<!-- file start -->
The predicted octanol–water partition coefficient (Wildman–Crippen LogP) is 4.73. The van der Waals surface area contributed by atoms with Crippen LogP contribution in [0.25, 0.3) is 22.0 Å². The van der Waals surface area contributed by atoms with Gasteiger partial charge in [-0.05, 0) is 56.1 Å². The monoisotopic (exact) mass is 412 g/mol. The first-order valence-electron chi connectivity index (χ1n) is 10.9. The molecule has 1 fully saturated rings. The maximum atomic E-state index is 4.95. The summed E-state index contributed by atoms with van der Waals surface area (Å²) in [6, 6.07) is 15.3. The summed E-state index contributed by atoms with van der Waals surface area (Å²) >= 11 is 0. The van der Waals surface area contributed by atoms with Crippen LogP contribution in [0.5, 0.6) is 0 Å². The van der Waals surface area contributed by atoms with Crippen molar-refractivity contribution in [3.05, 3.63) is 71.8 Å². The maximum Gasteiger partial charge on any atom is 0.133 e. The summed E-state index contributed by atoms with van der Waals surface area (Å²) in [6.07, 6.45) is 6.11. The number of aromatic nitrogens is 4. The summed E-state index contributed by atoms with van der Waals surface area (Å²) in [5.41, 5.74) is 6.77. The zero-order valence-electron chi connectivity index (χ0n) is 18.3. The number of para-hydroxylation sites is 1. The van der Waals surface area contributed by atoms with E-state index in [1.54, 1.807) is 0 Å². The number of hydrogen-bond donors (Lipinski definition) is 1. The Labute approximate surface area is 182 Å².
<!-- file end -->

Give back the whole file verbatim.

The predicted octanol–water partition coefficient (Wildman–Crippen LogP) is 4.73. The van der Waals surface area contributed by atoms with Crippen LogP contribution in [0.25, 0.3) is 22.0 Å². The van der Waals surface area contributed by atoms with Gasteiger partial charge in [-0.05, 0) is 56.1 Å². The monoisotopic (exact) mass is 412 g/mol. The first-order valence-electron chi connectivity index (χ1n) is 10.9. The molecule has 1 fully saturated rings. The maximum atomic E-state index is 4.95. The summed E-state index contributed by atoms with van der Waals surface area (Å²) in [6, 6.07) is 15.3. The summed E-state index contributed by atoms with van der Waals surface area (Å²) >= 11 is 0. The van der Waals surface area contributed by atoms with Crippen LogP contribution in [0.5, 0.6) is 0 Å². The van der Waals surface area contributed by atoms with Crippen molar-refractivity contribution in [3.05, 3.63) is 71.8 Å². The maximum Gasteiger partial charge on any atom is 0.133 e. The summed E-state index contributed by atoms with van der Waals surface area (Å²) in [6.07, 6.45) is 6.11. The number of aromatic nitrogens is 4. The summed E-state index contributed by atoms with van der Waals surface area (Å²) in [5.41, 5.74) is 6.77. The zero-order valence-electron chi connectivity index (χ0n) is 18.3. The number of para-hydroxylation sites is 1. The van der Waals surface area contributed by atoms with E-state index in [1.54, 1.807) is 0 Å². The number of hydrogen-bond donors (Lipinski definition) is 1. The Labute approximate surface area is 182 Å².